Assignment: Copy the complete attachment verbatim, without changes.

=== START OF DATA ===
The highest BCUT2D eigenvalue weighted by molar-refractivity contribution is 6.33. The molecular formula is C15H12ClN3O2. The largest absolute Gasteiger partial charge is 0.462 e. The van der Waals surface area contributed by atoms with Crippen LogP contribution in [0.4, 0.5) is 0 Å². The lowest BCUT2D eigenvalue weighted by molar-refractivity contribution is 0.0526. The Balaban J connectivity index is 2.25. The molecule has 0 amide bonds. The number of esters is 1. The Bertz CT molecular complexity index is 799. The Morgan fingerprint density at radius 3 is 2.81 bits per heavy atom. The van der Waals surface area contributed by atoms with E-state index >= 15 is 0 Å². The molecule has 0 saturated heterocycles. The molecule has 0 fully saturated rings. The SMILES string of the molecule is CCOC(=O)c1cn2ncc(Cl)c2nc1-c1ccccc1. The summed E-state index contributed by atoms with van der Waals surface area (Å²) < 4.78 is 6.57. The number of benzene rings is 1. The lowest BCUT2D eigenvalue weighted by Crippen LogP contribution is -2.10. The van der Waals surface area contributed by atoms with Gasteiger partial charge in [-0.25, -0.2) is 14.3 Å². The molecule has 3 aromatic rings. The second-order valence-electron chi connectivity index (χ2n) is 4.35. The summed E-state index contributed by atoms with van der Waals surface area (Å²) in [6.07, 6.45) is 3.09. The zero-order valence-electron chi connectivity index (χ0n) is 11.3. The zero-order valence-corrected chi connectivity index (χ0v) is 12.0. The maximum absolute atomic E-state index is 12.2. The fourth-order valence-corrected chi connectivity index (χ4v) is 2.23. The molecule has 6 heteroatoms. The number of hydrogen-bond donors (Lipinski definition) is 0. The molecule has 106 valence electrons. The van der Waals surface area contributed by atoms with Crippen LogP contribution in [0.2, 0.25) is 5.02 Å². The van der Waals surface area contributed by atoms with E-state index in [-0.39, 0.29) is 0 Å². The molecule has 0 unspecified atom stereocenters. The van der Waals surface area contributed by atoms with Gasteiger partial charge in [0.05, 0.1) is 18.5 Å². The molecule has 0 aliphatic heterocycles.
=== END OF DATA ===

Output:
The highest BCUT2D eigenvalue weighted by molar-refractivity contribution is 6.33. The molecular formula is C15H12ClN3O2. The largest absolute Gasteiger partial charge is 0.462 e. The van der Waals surface area contributed by atoms with Crippen LogP contribution in [0.4, 0.5) is 0 Å². The lowest BCUT2D eigenvalue weighted by molar-refractivity contribution is 0.0526. The Balaban J connectivity index is 2.25. The molecule has 0 amide bonds. The number of esters is 1. The Bertz CT molecular complexity index is 799. The Morgan fingerprint density at radius 3 is 2.81 bits per heavy atom. The van der Waals surface area contributed by atoms with E-state index >= 15 is 0 Å². The molecule has 0 saturated heterocycles. The molecule has 0 fully saturated rings. The SMILES string of the molecule is CCOC(=O)c1cn2ncc(Cl)c2nc1-c1ccccc1. The summed E-state index contributed by atoms with van der Waals surface area (Å²) < 4.78 is 6.57. The number of benzene rings is 1. The lowest BCUT2D eigenvalue weighted by Crippen LogP contribution is -2.10. The van der Waals surface area contributed by atoms with Gasteiger partial charge in [-0.25, -0.2) is 14.3 Å². The molecule has 3 aromatic rings. The second-order valence-electron chi connectivity index (χ2n) is 4.35. The summed E-state index contributed by atoms with van der Waals surface area (Å²) in [6.07, 6.45) is 3.09. The zero-order valence-electron chi connectivity index (χ0n) is 11.3. The zero-order valence-corrected chi connectivity index (χ0v) is 12.0. The maximum absolute atomic E-state index is 12.2. The fourth-order valence-corrected chi connectivity index (χ4v) is 2.23. The molecule has 6 heteroatoms. The number of hydrogen-bond donors (Lipinski definition) is 0. The molecule has 106 valence electrons. The van der Waals surface area contributed by atoms with Crippen LogP contribution in [0.2, 0.25) is 5.02 Å². The van der Waals surface area contributed by atoms with E-state index in [-0.39, 0.29) is 0 Å². The molecule has 0 unspecified atom stereocenters. The van der Waals surface area contributed by atoms with Gasteiger partial charge in [0.05, 0.1) is 18.5 Å². The molecule has 0 aliphatic heterocycles.